PRP Platlet rich plasma / Autologous plasma

Platlet rich plasma is a therapy during which a small amount of whole blood (around 12 ml) is collected from the arm vein into special collective tubes. Plasma, which contains high amounts of thrombocytes, is immediately separated from the whole blood in a short centrifugation process. The high concentration of the bodies’ own growth factors can stimulate healing- and repair processes in damaged tissue, such as cartilage, muscle, tendons and skin. The intraarticular injection of plasma rich in thrombocytes as treatment of mild to moderate cartilage defects has shown significant clinical outcome in regards to parameters pain, rigidity and physical activity. No side effects, other than the normal, rare risks of joint puncture, have been observed.


Effects of the bodies own plasma therapy:

·      Anti inflammatory properties

·      Pain reduction

·      Protects the cartilage

·      Enhances mobility

·      Reduces the swelling of the nerve root

·      Can be applied for patients with an additional Diabetes Mellitus (alternative to cortisone) 

The advantages of plasma therapy at a glance:

• Use of the body’s natural powers of regeneration
• Recommended for the treatment of tendons, ligaments, muscles and joints
• Concentration of growth factors in the blood
• ACP uses your body’s own natural properties to treat your injury. Side effects utilizing PRP systems are very uncommon
• A safe procedure assured by the double syringe

Who can benefit from this therapy?

Most injuries of the musculo-skeletal systems, ligaments and tendons can be treated with ACP, including muscle fiber tears and tendonitis. Sport related injuries of the joints may also benefit from the use of plasma during physiotherapy.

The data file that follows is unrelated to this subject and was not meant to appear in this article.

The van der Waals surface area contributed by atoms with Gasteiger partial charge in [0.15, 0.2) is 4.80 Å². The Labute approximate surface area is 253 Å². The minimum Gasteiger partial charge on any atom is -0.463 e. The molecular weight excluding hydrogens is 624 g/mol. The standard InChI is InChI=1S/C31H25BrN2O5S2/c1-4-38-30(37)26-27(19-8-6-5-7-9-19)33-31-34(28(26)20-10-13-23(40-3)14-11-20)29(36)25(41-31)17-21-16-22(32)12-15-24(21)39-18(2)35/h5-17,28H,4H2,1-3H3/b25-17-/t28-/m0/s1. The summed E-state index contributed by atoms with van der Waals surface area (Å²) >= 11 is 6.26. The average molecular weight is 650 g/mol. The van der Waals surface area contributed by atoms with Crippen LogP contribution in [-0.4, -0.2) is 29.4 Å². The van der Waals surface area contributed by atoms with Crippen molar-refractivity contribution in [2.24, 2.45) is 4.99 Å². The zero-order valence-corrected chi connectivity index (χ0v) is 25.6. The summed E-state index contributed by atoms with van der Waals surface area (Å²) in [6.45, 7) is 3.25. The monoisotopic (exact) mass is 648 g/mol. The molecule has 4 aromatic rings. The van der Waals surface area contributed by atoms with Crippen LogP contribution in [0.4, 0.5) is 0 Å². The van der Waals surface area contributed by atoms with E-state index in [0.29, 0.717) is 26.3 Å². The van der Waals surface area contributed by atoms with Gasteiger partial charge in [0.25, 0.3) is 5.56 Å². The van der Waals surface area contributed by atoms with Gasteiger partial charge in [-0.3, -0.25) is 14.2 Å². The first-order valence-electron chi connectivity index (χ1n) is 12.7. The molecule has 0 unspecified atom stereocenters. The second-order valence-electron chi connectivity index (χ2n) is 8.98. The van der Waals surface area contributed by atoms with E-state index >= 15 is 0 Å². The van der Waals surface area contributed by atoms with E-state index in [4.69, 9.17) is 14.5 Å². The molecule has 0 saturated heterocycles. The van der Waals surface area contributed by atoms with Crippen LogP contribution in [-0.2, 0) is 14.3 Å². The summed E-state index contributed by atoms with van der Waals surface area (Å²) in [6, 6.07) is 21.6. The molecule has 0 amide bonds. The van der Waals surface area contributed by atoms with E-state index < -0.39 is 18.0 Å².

How does the PRP therapy work?

1. Blood is taken from a vein in your arm.
2. The plasma is separated from your blood and ready to use in 5 minutes. 
3. Your platlet rich plasma is re-injected at the site of the injury. 

The blood from your vein goes through a rapid spinning process that separates and concentrates the platelets and other beneficial growth factors from the blood. The plasma containing these platelets and growth factors is then applied to the site of injury. The entire ACP procedure is usually finished in less than 20 minutes. 

How does the healing process work? 

Healing after an injury involves a well-orchestrated and complex series of events where proteins in the blood act as messengers to regulate the entire process. Many proteins involved in the healing process are derived from small cell fragments in the blood called platelets. 

Platelets are small, colorless, cell fragments present in the blood. They are formed in the bone marrow and pass freely through the bloodstream in an inactive state. However, when an injury occurs, the platelets become activated and start to gather at the injury site to release beneficial proteins called growth factors. This is the beginning of the healing process.


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